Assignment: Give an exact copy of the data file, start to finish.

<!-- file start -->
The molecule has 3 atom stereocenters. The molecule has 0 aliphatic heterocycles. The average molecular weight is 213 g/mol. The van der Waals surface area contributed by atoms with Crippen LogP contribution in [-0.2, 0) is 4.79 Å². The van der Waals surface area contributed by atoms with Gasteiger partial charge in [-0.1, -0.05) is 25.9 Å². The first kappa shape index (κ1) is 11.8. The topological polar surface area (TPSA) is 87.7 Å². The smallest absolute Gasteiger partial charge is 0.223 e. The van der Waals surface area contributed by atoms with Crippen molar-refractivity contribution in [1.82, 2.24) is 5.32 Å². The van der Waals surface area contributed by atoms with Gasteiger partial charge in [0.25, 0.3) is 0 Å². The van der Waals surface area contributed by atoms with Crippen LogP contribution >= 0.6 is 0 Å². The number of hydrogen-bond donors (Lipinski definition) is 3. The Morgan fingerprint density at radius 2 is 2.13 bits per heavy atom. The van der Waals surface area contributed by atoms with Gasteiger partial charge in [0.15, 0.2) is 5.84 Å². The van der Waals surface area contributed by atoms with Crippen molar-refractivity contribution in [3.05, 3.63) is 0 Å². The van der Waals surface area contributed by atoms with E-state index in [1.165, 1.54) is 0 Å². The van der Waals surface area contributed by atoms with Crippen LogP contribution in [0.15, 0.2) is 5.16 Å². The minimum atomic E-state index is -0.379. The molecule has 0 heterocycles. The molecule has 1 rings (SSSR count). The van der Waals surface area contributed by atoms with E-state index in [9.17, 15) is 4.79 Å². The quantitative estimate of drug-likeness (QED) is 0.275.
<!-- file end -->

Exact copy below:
The molecule has 3 atom stereocenters. The molecule has 0 aliphatic heterocycles. The average molecular weight is 213 g/mol. The van der Waals surface area contributed by atoms with Crippen LogP contribution in [-0.2, 0) is 4.79 Å². The van der Waals surface area contributed by atoms with Gasteiger partial charge in [-0.1, -0.05) is 25.9 Å². The first kappa shape index (κ1) is 11.8. The topological polar surface area (TPSA) is 87.7 Å². The smallest absolute Gasteiger partial charge is 0.223 e. The van der Waals surface area contributed by atoms with Crippen molar-refractivity contribution in [1.82, 2.24) is 5.32 Å². The van der Waals surface area contributed by atoms with Gasteiger partial charge in [0.25, 0.3) is 0 Å². The van der Waals surface area contributed by atoms with Crippen LogP contribution >= 0.6 is 0 Å². The number of hydrogen-bond donors (Lipinski definition) is 3. The Morgan fingerprint density at radius 2 is 2.13 bits per heavy atom. The van der Waals surface area contributed by atoms with Gasteiger partial charge in [0.15, 0.2) is 5.84 Å². The van der Waals surface area contributed by atoms with Crippen molar-refractivity contribution in [3.05, 3.63) is 0 Å². The van der Waals surface area contributed by atoms with E-state index in [1.165, 1.54) is 0 Å². The van der Waals surface area contributed by atoms with Crippen LogP contribution in [0.15, 0.2) is 5.16 Å². The minimum atomic E-state index is -0.379. The molecule has 0 heterocycles. The molecule has 1 rings (SSSR count). The van der Waals surface area contributed by atoms with E-state index in [9.17, 15) is 4.79 Å². The quantitative estimate of drug-likeness (QED) is 0.275.